Distracted driving accounts for about one-fourth of all the fatalities associated with car accidents.
One of the most important things parents can do to set a good example for their children is to drive safely, but new research published in the Journal of Pediatrics shows that many parents are not only missing a valuable opportunity to demonstrate proper driving behaviors to their children, they are also putting them at risk for injury.
According to the new study conducted by Children’s Hospital of Philadelphia and the University of Pennsylvania School of Nursing researchers, there is a link between cell phone use while driving with children and other risky driving behaviors, including not using a seat belt, not consistently using safety restraints with their kids, and driving while impaired by alcohol or drugs.
About half of all parents with children between the ages of four and 10 talk on their cell phones while their kids are in the car, one in three text and read text messages, and one in seven use social media while driving. Even parents who did not engage in otherwise risky behaviors, such as driving while impaired or not wearing a seat belt, still tended to use their cell phones while driving.
Although further study is needed to determine if parents’ unsafe driving behaviors influence their own children when they begin to drive, the results of the Children’s Hospital/University of Pennsylvania study suggest that family doctors and pediatricians might consider parental driving habits when looking at the overall safety of children.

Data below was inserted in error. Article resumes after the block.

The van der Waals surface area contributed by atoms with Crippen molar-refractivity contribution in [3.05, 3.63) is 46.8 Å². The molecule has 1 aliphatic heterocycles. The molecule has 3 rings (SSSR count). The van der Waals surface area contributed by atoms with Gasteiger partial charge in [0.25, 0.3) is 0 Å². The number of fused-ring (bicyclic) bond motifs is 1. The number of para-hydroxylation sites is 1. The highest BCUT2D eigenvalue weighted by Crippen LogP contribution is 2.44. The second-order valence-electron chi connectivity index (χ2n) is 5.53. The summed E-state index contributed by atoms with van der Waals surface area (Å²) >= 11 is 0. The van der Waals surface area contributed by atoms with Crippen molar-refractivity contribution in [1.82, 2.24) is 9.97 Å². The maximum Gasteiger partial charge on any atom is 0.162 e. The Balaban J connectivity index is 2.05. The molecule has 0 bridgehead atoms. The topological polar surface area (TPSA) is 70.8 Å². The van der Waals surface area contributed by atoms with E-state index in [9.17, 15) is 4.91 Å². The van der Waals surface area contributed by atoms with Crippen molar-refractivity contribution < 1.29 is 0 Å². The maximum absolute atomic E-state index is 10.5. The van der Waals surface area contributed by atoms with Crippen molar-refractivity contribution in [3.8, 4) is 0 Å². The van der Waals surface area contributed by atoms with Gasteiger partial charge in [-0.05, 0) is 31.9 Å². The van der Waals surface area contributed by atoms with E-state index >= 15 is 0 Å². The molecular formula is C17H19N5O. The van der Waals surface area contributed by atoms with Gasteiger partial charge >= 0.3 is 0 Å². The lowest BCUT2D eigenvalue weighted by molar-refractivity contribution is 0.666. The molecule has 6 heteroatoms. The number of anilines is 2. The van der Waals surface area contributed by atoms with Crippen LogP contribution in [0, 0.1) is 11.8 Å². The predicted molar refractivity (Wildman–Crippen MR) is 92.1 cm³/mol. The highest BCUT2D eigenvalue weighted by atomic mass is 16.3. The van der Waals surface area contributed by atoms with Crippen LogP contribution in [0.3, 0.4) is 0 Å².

Too few parents seem to realize that every time their children ride with them in the back seat of their car, they are providing a visible example that their kids are extremely likely to follow. According to another landmark study conducted by the University of Michigan Transportation Research Institute and Toyota, teens’ driving habits are influenced much more by what they see their parents do than what they hear their parents say; drivers’ education class begins “the day a child’s car seat is turned around to face front.” The main takeaway: to keep young drivers safe on the road, always be the driver you want your teen to be.
Children can be a source of driver distraction all by themselves. A 2013 Australian study from the Monash University Accident Research Center concluded that driving with kids in the car is approximately 12 times more distracting for drivers than talking on their cell phones. Common forms of distraction associated with child passengers included turning around to interact with children in the back seat, looking at them in the rearview mirror, and reaching into the back seat to provide them with food or drinks.
Distracted driving accounts for about one-fourth of all the fatalities associated with car accidents; distraction is also believed to be responsible for more than 58 percent of all teen crashes, according to TeenSafe.com. And since there is no accurate way to determine whether distracted driving played a role in an accident, many experts believe that the accidents, injuries, and fatalities related to distracted driving are greatly underreported.
If you sustained serious bodily injuries as the result of an accident involving a distracted driver, contact Colorado personal injury attorney Dan Rosen for a no-cost consultation to discuss the details of your case.